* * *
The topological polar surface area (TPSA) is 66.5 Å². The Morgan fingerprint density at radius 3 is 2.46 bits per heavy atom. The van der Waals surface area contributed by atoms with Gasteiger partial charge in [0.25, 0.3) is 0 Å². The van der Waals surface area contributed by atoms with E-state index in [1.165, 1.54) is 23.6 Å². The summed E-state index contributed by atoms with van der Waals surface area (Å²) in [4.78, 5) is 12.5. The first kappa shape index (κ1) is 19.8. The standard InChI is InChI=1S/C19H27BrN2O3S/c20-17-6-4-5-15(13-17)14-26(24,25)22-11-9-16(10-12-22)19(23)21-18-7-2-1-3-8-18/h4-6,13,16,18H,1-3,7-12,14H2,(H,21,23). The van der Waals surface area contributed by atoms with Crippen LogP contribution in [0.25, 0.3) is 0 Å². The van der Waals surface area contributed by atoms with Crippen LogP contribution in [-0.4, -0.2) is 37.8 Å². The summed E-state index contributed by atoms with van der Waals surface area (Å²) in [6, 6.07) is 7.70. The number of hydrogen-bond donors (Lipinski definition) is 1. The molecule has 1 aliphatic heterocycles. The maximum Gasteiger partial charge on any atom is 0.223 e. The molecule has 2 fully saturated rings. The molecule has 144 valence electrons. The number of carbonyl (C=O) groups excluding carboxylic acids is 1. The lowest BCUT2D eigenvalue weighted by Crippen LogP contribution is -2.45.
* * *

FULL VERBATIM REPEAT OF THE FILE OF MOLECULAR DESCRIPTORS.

The topological polar surface area (TPSA) is 66.5 Å². The Morgan fingerprint density at radius 3 is 2.46 bits per heavy atom. The van der Waals surface area contributed by atoms with Gasteiger partial charge in [0.25, 0.3) is 0 Å². The van der Waals surface area contributed by atoms with E-state index in [1.165, 1.54) is 23.6 Å². The summed E-state index contributed by atoms with van der Waals surface area (Å²) in [4.78, 5) is 12.5. The first kappa shape index (κ1) is 19.8. The standard InChI is InChI=1S/C19H27BrN2O3S/c20-17-6-4-5-15(13-17)14-26(24,25)22-11-9-16(10-12-22)19(23)21-18-7-2-1-3-8-18/h4-6,13,16,18H,1-3,7-12,14H2,(H,21,23). The van der Waals surface area contributed by atoms with Crippen LogP contribution in [0.25, 0.3) is 0 Å². The van der Waals surface area contributed by atoms with Crippen LogP contribution in [-0.4, -0.2) is 37.8 Å². The summed E-state index contributed by atoms with van der Waals surface area (Å²) in [6, 6.07) is 7.70. The number of hydrogen-bond donors (Lipinski definition) is 1. The molecule has 1 aliphatic heterocycles. The maximum Gasteiger partial charge on any atom is 0.223 e. The molecule has 2 fully saturated rings. The molecule has 144 valence electrons. The number of carbonyl (C=O) groups excluding carboxylic acids is 1. The lowest BCUT2D eigenvalue weighted by Crippen LogP contribution is -2.45.